Director: Elia Suleiman
‘The Time That Remains’ is the third part of Elia Suleiman’s trilogy about the place of the Palestinian people in the modern state of Israel, following ‘Chronicle of a Disappearance’ (1996) and ‘Divine Intervention’ (2002). It’s his most ambitious film to date, tackling the sixty year history of Israel as seen through the eyes of the Suleiman family, based on the diaries of his father and his own memories. Its structure is loose and episodic, concentrating on a handful of pivotal moments in Israeli history, such as the collapse of the Arab resistance in 1948 and the death of Nasser (the President of Egypt and ‘leader’ of the Arab Nation) in 1970, and using the Suleiman family as a benchmark of the position of Palestinians within the state. Suleiman smartly doesn’t go in for showing the “bigger picture”, but shows how these events affected people on a more basic, domestic level.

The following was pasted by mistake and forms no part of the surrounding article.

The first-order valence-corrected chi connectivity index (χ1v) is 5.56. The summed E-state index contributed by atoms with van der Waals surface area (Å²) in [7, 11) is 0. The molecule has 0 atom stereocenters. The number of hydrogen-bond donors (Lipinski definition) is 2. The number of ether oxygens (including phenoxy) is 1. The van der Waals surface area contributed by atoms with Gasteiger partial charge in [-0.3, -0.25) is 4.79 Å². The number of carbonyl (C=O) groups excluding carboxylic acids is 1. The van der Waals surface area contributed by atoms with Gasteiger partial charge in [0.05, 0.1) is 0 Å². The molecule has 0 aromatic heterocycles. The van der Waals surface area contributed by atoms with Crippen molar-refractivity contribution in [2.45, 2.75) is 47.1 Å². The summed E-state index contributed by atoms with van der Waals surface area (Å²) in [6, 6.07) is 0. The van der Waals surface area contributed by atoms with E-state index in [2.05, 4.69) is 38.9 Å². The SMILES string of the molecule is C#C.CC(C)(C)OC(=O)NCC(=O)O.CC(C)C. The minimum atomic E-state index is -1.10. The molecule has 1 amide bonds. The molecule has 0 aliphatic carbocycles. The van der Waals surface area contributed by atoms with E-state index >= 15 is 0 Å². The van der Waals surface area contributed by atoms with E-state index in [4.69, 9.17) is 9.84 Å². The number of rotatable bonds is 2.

Suleiman plays a thinly veiled version of himself, who remains a silent, passive observer to what occurs around him, though his presence is vital as a foil to more active characters. His performance hangs on a series of mannerisms and gestures, coupled with his hangdog expression, and is completely in keeping with the absurd and blackly comic nature of the film. Its surreal approach to serious history is similar to that of Emir Kusturica, and even someone like Beckett couldn’t invent its sheer strangeness. As the film develops, a sequence of bizarre events take place, more so in the current day, as if Suleiman is suggesting nothing could change in the area. A young Palestinian man speaks on his mobile phone, oblivious to the fact a tank is about five minutes away and its cannon is pointed right at him! As he walks around and changes position, the cannon subtly shifts, never losing its focus. A crazed neighbour attempts to commit suicide every day but fails, and has interesting logic about the political situation. The Israeli Army and Palestinian civilians fight over a wounded Palestinian on a hospital trolley. ‘The Time That Remains’ could have, in lesser hands, been a worthy, didactic, political film about the history between Israel and Palestinian, but Suleiman’s approach succeeds – mainly because it would have been impossible to do it justice in a more conventional fashion.